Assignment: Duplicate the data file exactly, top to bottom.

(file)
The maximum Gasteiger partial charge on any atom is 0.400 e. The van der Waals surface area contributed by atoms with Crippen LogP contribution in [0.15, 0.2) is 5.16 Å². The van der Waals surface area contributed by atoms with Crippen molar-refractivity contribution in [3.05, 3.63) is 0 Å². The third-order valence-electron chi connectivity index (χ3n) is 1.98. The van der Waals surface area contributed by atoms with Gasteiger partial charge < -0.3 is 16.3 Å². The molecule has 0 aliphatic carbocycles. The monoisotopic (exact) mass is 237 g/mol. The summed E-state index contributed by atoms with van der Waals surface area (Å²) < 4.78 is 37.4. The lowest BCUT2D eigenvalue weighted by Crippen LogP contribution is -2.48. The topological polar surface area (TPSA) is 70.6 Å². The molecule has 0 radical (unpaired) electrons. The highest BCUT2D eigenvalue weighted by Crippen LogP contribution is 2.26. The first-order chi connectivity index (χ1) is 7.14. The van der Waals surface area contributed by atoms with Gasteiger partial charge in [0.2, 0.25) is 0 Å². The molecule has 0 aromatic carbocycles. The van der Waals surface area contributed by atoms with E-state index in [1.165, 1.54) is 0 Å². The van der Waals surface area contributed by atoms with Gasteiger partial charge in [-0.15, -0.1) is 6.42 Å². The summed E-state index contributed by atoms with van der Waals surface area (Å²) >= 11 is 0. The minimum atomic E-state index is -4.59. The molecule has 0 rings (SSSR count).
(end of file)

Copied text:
The maximum Gasteiger partial charge on any atom is 0.400 e. The van der Waals surface area contributed by atoms with Crippen LogP contribution in [0.15, 0.2) is 5.16 Å². The van der Waals surface area contributed by atoms with Crippen molar-refractivity contribution in [3.05, 3.63) is 0 Å². The third-order valence-electron chi connectivity index (χ3n) is 1.98. The van der Waals surface area contributed by atoms with Gasteiger partial charge < -0.3 is 16.3 Å². The molecule has 0 aliphatic carbocycles. The monoisotopic (exact) mass is 237 g/mol. The summed E-state index contributed by atoms with van der Waals surface area (Å²) < 4.78 is 37.4. The lowest BCUT2D eigenvalue weighted by Crippen LogP contribution is -2.48. The topological polar surface area (TPSA) is 70.6 Å². The molecule has 0 radical (unpaired) electrons. The highest BCUT2D eigenvalue weighted by Crippen LogP contribution is 2.26. The first-order chi connectivity index (χ1) is 7.14. The van der Waals surface area contributed by atoms with Gasteiger partial charge in [0.2, 0.25) is 0 Å². The molecule has 0 aromatic carbocycles. The van der Waals surface area contributed by atoms with E-state index in [1.165, 1.54) is 0 Å². The van der Waals surface area contributed by atoms with Gasteiger partial charge in [-0.15, -0.1) is 6.42 Å². The summed E-state index contributed by atoms with van der Waals surface area (Å²) >= 11 is 0. The minimum atomic E-state index is -4.59. The molecule has 0 rings (SSSR count).